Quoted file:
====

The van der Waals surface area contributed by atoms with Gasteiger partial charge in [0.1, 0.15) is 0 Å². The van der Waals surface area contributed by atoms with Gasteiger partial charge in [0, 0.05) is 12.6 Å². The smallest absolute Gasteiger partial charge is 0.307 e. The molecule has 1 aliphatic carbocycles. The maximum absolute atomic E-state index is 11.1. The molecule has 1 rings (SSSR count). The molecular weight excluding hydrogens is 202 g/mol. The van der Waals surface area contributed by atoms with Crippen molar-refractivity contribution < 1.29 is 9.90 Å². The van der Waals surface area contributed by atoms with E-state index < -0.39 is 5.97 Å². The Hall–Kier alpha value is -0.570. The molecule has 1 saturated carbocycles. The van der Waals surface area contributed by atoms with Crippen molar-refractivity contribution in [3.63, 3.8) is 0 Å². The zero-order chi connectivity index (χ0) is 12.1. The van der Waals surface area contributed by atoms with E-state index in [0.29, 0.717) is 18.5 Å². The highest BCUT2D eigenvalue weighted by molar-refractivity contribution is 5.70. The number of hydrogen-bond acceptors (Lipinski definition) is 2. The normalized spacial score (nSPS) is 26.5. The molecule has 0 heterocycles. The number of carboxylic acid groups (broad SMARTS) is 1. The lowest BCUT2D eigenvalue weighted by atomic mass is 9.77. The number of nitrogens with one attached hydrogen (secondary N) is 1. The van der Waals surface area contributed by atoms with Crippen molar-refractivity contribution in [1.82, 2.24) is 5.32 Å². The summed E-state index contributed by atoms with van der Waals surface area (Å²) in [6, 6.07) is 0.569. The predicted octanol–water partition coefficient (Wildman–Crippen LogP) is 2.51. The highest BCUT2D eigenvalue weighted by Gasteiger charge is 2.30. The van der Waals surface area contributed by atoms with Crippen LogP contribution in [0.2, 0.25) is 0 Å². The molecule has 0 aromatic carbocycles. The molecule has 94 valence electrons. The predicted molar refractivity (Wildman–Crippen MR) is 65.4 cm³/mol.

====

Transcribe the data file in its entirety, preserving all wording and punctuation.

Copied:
The van der Waals surface area contributed by atoms with Gasteiger partial charge in [0.1, 0.15) is 0 Å². The van der Waals surface area contributed by atoms with Gasteiger partial charge in [0, 0.05) is 12.6 Å². The smallest absolute Gasteiger partial charge is 0.307 e. The molecule has 1 aliphatic carbocycles. The maximum absolute atomic E-state index is 11.1. The molecule has 1 rings (SSSR count). The molecular weight excluding hydrogens is 202 g/mol. The van der Waals surface area contributed by atoms with Crippen molar-refractivity contribution < 1.29 is 9.90 Å². The van der Waals surface area contributed by atoms with E-state index < -0.39 is 5.97 Å². The Hall–Kier alpha value is -0.570. The molecule has 1 saturated carbocycles. The van der Waals surface area contributed by atoms with Crippen molar-refractivity contribution in [3.63, 3.8) is 0 Å². The zero-order chi connectivity index (χ0) is 12.1. The van der Waals surface area contributed by atoms with E-state index in [0.29, 0.717) is 18.5 Å². The highest BCUT2D eigenvalue weighted by molar-refractivity contribution is 5.70. The number of hydrogen-bond acceptors (Lipinski definition) is 2. The normalized spacial score (nSPS) is 26.5. The molecule has 0 heterocycles. The number of carboxylic acid groups (broad SMARTS) is 1. The lowest BCUT2D eigenvalue weighted by atomic mass is 9.77. The number of nitrogens with one attached hydrogen (secondary N) is 1. The van der Waals surface area contributed by atoms with Crippen molar-refractivity contribution in [1.82, 2.24) is 5.32 Å². The summed E-state index contributed by atoms with van der Waals surface area (Å²) in [6, 6.07) is 0.569. The predicted octanol–water partition coefficient (Wildman–Crippen LogP) is 2.51. The highest BCUT2D eigenvalue weighted by Gasteiger charge is 2.30. The van der Waals surface area contributed by atoms with Crippen LogP contribution in [0.2, 0.25) is 0 Å². The molecule has 0 aromatic carbocycles. The molecule has 94 valence electrons. The predicted molar refractivity (Wildman–Crippen MR) is 65.4 cm³/mol.